Honestly, I had thought we had gotten over the old gay vs. bi dispute.
And then along comes Vladimir Putin to reignite it.
Posted in Bigotry, Civil Rights, International, LGBT, Marriage, People, Politics, Psychology, Strange
Tagged AmericaBlog, cleanse Russia, closeteer of the year, CutiePutie, ego defense, homophobia, John Aravosis, masculine insecurity, neuroses, neurotic, Putie the Cutie, Russia, sexual insecurity, Vladimir Putin, Vladimir Putin is bisexual
Two weeks ahead of the Super Bowl, half of American sports fans say they believe God or a supernatural force is at play in the games they watch, according to a new survey.
That percentage includes Americans who pray for God to help their team (26 percent), think their team has been cursed (25 percent) or more generally believe God is involved in determining who wins on the court or in the field (19 percent). Overall, half of Americans fall into one of these groups, according to the survey Public Religion Research Institute released Tuesday.
“As Americans tune in to the Super Bowl this year, fully half of fans — as many as 70 million Americans — believe there may be a twelfth man on the field influencing the outcome,” Public Religion Research Institute CEO Robert Jones said in a statement. “Significant numbers of American sports fans believe in invoking assistance from God on behalf of their favorite team, or believe the divine may be playing out its own purpose in the game.”
Football fans were the most likely to pray for their own teams to win, with 33 percent saying they ask God to intervene in games, compared to 21 percent of fans of other sports. They were also more likely to think their teams were cursed (31 percent compared to 18 percent) and to take part in rituals before or during games (25 percent to compared to 18 percent).
It is time to actually stop and think about this, for minute. No, no, don’t pray about it. Think.
Posted in Christianity, Culture, Religion, Sports
Tagged Abortion, American football, anti-abortion, chauvinism, competition, Denver Broncos, divine intervention, doctor, fair competition, feminism, Fighting Irish, fixing the game, football, Huffington Post, Joseph Kony, Kaleem Jaweed, misogyny, National Football League, NFL, petty God, PRRI, Public Religion Research Institute, Seattle Seahawks, Super Bowl, superstitions, throwing the game, Tim Tebow, Touchdown Jesus, University of Notre Dame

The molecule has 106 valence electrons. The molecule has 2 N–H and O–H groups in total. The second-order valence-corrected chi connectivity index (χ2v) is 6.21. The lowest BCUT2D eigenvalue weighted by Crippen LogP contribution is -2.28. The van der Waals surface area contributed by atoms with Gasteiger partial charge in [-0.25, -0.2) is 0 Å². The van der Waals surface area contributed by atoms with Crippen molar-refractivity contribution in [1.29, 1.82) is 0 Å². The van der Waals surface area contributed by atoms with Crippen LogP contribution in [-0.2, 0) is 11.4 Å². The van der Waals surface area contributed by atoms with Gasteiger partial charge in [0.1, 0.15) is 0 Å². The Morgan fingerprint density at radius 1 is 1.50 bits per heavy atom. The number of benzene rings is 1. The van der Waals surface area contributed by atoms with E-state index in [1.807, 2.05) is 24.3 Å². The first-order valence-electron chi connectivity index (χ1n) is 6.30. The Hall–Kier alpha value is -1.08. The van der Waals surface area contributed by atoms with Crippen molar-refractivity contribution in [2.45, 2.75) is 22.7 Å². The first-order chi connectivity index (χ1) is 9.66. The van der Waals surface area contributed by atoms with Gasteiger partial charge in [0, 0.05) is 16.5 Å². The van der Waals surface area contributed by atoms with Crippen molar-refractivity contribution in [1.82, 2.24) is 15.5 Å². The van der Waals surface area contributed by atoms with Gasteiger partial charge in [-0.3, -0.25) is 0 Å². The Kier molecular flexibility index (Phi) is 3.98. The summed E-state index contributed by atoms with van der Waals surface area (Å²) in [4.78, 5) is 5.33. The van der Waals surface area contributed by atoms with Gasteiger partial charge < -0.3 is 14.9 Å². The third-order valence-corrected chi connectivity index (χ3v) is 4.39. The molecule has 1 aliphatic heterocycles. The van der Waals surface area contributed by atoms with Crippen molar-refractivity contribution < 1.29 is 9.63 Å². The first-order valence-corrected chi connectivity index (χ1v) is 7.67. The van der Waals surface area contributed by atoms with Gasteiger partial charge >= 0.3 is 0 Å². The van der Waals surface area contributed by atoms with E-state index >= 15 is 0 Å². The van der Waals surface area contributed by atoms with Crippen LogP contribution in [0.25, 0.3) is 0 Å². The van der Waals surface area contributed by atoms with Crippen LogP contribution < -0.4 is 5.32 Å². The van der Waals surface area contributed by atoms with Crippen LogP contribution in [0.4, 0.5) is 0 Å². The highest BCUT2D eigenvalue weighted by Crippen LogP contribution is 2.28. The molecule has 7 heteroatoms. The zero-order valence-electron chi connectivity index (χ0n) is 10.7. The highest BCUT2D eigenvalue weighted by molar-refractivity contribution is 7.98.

It’s one of those things. You know, where you see an irresistible phrase. To wit: exploding toilet.
Or, according to the Consumer Products Safety Commission:
The system can burst at or near the vessel weld seam releasing stored pressure. This pressure can lift the tank lid and shatter the tank, posing impact and laceration hazards to consumers and property damage.
And there you have it. Exploding toilets.
The thing is that this has long been a joke among my circles; a friend lives in a bungalow built, I think, in 1938; the previous owners had installed a pressure-assisted flush system, and we’ve always joked that it sounds like the toilet is exploding, or launching to the moon. Unfortunately, we’ve never found an actual toilet called “Saturn V”.
And yes, there is the risk that such a thing exists, and the price of a joke written off the cuff will be people sending me the link. After all, this is the twenty-first century, and with the internet at our fingertips there are fewer excuses for saying, “I think”, or writing half-assed toilet jokes because it’s easier than coming up with better shit.
Posted in Business, Humor, Product Recall, Safety, Strange
Tagged Consumer Products Safety Commission, CPSC, exploding toilet, Flushmate III, Flushmate recall, impact hazard, laceration hazard
Is it fair to say that by the time the key players lawyer up, as such, we can start taking what should have been the silliest political conspiracy theory of the year seriously?
Even worse … well, the transition from silly to serious seems nearly obligatory, doesn’t it?
Posted in Congress, Conspiracy Theories, Election, Government, Politics, Psychology, Republican Party, Strange
Tagged Chris Christie, David Wildstein, Fort Lee, George Washington Bridge, gridlock, Heather Haddon, Kate Zernike, lane closure, Maddow Blog, Metroplis blog, Mike Segar, MSNBC, New Jersey, New York Times, political retribution, retain counsel, Steve Benen, Ted Mann, TRMS, Wall Street Journal
Apt. It’s not just a terminal command.
No, really. This is one of those things that just happens to happen, you know? Nudge-nudge, wink-wink. A nod’s as good as a wink to a blind bat?
Then again, it also helps that the other person has the aptitude to comprehend the aptness.
Huber, Adam. “Gluteus Minimus”. Bug Martini. December 12, 2013.
It’s a problematic proposition, and normally one I actually enjoy examining and unraveling. It is, of course, less amusing for those living in the moment. Meanwhile, it is very easy to see how this works:
• A does not appreciate the behavior of B.
• Behavior of B is observably a reaction to behavior of A.
• As A attempts to engage discussion of B behavior, B responds that the discussion cannot take place without consideration of A behavior.
• A walks away from the discussion.
To sum it up in a very juvenile manner, A wants to continue to offend B through recognizably offensive behavior patterns, and expects B to simply shut up and behave. That A and B are allegedly mature adults is interesting, exasperating, and probably largely irrelevant, of course, unless A wants to make this about B being childish.
We might also include or disregard, according to wont, the suggestion that it is rather quite silly, and even pathetic, that such circumstances occur so regularly in our lives.
Posted in Family, Health, Mental Health, Parenting, Psychology, Stupid
Tagged armchair analysis, comfort of sloth, dialectic of neurosis, Family, family as strangers, family dynamics, Freudianism, human condition, neuroses, Sigmund Freud, vacation